Saturday, May 21, 2016

Being Tourists

Port Orford, Oregon       high 61 Low 46

This morning we drove down by the Port Orford dock and watched a couple of fishing boats lowered into the water. All the boats are pulled out of the water with a crane and placed on trailers and stored on the dock. When they want to go out, the boats are pulled to the crane and then lowered into the ocean. on the way Cindy got some flower pictures.

We let Penny off her leash to run around on the sand. She had a good time running and rolling around. I’m afraid she wore herself out, but she seemed to have a good time.

We then went to the Hughes house. It is a farm house built in 1898. Patrick and Jane Hughes moved to the area in the early 1860s Patrick started ranching and acquiring land until he owned 1800 acres. Finally in 1898 he had the ranch house built where he only lived for three years. In 1901 at the age of 71 his horse fell on him and he died soon after. Jane was the mother of 9 children of which 7 lived to adulthood. She lived in the house until she died in 1923 at the age of 93. One of their sons became assistant light keeper.

The house was scheduled for demolition in 1971 when the Oregon Park Service acquired it, but the town’s people of Port Orford talked them into restoring it with their help. It was interesting to visit.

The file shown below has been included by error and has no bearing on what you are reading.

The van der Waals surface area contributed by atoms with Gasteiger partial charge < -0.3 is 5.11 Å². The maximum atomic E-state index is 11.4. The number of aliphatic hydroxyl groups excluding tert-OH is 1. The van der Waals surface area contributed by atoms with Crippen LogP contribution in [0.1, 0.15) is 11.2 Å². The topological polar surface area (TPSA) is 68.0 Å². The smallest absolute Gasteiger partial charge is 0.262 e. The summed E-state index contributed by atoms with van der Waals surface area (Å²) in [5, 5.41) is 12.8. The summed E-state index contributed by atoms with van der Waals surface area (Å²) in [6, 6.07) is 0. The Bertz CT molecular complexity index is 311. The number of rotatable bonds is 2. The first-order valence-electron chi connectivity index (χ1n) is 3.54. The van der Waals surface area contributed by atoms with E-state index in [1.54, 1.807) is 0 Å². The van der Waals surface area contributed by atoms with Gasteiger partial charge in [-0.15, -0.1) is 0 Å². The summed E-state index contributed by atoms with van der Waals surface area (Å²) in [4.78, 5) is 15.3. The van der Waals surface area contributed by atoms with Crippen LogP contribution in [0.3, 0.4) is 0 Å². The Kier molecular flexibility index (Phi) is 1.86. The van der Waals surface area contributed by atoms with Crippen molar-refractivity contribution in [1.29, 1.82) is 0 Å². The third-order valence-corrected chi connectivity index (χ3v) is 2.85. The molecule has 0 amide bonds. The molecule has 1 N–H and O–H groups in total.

We then went to the Cape Blanco Lighthouse. It has worked continuously since it was built in 1870. At first the lamp was burned by pig oil from San Francisco until it got electrified. The light signature of this lighthouse is 2 seconds on and 18 off. This is accomplished by slowly rotating the lens so the light, which can be seen for 26 miles, is in the bull’s eye of the lens. The lens has to be covered on sunny days because we were told that the sun shining through the lens has caused forest fires much like starting a fire with a magnifying glass. We saw an example of the heat on one of the reflecting lens that had melted a little bit, when the lens didn’t get covered fast enough. On the way to the top, we were required to stop at the watch station. There are 4 windows facing the points of the compass, so the watchman can see if any ships are in trouble on the ocean and instantly know what direction they are from the lighthouse. If it happened, someone was sent by horse back to the Coast Guard station in Port Orford, where help was sent. We were told that the walls of the lighthouse are double with a space in between and we saw vents which allowed air for the burning lamp.

You can see the vents between the windows.
 The air circulating also stopped mold and mildew from growing.
There are two lamps, one for if the first goes out.
After the lighthouse it was time for lunch, so we went to the Crazy Norwegian for fish and chips, which are reasonably priced and are very good.

Thanks for visiting.